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Swapping out pickups is one of the easiest ways to drastically change the sound of your guitar. All of my main guitars have different pickups than the stock ones.

Why? Because the stock ones always seem lackluster or just don't sound right to me. And based on the number of aftermarket pickups available, a lot of people seem to agree.

The guitar I am using for this Instructable is a brand new Hamer Sunburst Q/T (Indonesia) that had "Duncan Designed" HB103B. These pickups are supposed to be similar to Seymour Duncan SH-6 Distortion. The guitar itself is a very nice instrument - but the sound with the stock pickups really didn't do anything for me.

After a little soul-searching, I remembered I had an ESP with the Seymour Duncan SH-1 (JB) and SH-2 (Jazz) that sounded outstanding. I would have kept the ESP except it had jumbo frets and that doesn't fit with my style of playing.

So this instructable will be a simple swap of similar humbucking pickups. No modifications to the existing wiring - no coil taps, etc.

This is a very simple job. The only real skills required are the ability to solder. But the soldering is so basic, it's probably a good project to learn on.

Step 1: Safety, Materials and Tools

Not a lot of things needed for this Instructable:

Safety:  You will be soldering some wires, so be sure to wear safety glasses while soldering - solder can "spit" and molten metal in your eye is not a good thing. 

Materials:
  • Pickups

Tools:
  • Padded work surface
  • Philips head screwdriver
  • Wire cutter
  • Wire stripper
  • Soldering iron, solder and soldering stand (optional)
  • Pliers or wrenches to remove potentiometer nuts

Step 2: Let's Go Inside...

The first thing you want to do is to remove the strings.  For most guitars with the tune-o-matic bridge and the stop tailpiece, you should remove those as well.  The ones on this guitar were on very snug and they stayed in place the entire time...  But always be careful, these can just as easily fall right off when you remove the strings.  No need to scratch up the surface.

Then we will open up the back and start looking at the wiring.

Step 3: The Original Pickup Wires

There will be two thicker sets of wires - each set will be sheathed in rubber, paper, wire mesh or whatever.  One thing that will be different between manufactures is the color and number of wires that come in from the pickups.  So we will look at the wire bundles and get a handle on what we will be working with.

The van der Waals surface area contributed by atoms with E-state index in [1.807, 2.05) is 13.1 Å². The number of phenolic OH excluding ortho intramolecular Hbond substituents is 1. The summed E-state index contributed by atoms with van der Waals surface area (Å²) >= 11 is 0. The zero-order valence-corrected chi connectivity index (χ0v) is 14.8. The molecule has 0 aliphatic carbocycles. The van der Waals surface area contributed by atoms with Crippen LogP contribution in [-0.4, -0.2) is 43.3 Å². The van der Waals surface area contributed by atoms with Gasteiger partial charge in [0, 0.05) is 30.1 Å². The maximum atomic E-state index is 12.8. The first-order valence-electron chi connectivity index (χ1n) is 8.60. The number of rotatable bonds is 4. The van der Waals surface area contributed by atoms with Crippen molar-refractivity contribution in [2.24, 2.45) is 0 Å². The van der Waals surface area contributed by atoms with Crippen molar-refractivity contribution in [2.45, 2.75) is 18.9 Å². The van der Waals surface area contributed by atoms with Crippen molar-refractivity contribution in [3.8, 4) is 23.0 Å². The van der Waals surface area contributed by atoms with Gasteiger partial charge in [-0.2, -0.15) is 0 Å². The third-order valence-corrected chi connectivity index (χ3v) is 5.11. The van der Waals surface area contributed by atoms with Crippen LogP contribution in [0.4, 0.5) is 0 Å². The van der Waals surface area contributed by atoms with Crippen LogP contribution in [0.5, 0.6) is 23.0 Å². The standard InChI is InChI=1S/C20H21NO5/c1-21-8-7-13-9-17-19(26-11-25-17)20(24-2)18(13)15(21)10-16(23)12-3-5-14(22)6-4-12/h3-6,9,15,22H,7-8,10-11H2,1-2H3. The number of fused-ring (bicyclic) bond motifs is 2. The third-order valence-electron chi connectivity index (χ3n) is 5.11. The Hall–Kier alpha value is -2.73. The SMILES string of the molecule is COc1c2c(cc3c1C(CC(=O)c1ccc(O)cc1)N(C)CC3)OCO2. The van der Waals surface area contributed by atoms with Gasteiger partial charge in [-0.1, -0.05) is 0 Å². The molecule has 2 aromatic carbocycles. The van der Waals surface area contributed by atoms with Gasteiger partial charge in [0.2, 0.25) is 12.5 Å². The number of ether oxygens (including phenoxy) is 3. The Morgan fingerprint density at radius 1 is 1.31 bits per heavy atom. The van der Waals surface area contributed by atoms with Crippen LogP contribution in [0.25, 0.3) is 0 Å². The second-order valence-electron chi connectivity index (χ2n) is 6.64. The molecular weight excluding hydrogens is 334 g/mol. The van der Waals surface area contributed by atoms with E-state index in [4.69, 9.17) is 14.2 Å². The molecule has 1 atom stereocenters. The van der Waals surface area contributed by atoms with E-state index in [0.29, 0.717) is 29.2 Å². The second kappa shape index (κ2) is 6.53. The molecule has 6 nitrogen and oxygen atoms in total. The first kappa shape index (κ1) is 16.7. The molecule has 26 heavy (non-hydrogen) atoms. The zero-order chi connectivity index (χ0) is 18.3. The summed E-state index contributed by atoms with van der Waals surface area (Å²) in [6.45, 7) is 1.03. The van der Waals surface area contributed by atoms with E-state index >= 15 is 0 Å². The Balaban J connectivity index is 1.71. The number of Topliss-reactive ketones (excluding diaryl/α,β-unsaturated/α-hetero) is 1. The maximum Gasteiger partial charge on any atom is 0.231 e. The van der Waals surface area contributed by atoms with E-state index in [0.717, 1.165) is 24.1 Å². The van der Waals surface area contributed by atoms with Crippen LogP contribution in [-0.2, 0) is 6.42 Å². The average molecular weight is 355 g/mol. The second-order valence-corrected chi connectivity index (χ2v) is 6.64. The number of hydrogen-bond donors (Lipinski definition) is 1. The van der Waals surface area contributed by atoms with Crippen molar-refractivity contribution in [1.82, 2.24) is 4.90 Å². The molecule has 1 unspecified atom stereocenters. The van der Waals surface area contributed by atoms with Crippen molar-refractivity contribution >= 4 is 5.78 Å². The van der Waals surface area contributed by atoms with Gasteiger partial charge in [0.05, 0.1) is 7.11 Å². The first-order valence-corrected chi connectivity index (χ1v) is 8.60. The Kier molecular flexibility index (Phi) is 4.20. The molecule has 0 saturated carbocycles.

You can cut the original wires - but do it near the pots to leave as much wire on the old pickups as possible.  I would recommend you leave a little of the old wire on the pot until you are ready to solder the new ones.  This might be a handy reference.  The pots have three soldering lugs and you don't want to put the new wire on the wrong lug.

The goal here is to understand what you already have and how it's wired..  So we seem to have 4 wires - white, red, green and black.  The white and red were connected together, the green went to the soldering lug on the pot and the black was soldered to the back of the pot.

Step 4: The New Pickup Wires

Now will we start on the new pickup wires.  These were rubber wrapped and I used a simple wire stripper to take off this outer sheath.  Just be really careful about taking off the sheath - you do not want to damage the insulation of the wires in the bundle.  You can use small manicuring scissors, wire cutters, razor blades, etc. - just don't cut the wires inside (or your fingers).

The goal is to get enough wire exposed to work with.

The new pickups will come with wiring instructions.  If you are working with used pickups, you can find wiring diagrams for them easy enough on line.

As you will note in the last picture of this step, things aren't always as they seem...

Step 5: Out With the Old, in With the New

Now the simple task of mounting the pickups.  Or so it would seem.  The screw flanges on the new pickups were a hair larger than the originals... I was able to use tin snips to trim off a little bit of each end to make things fit.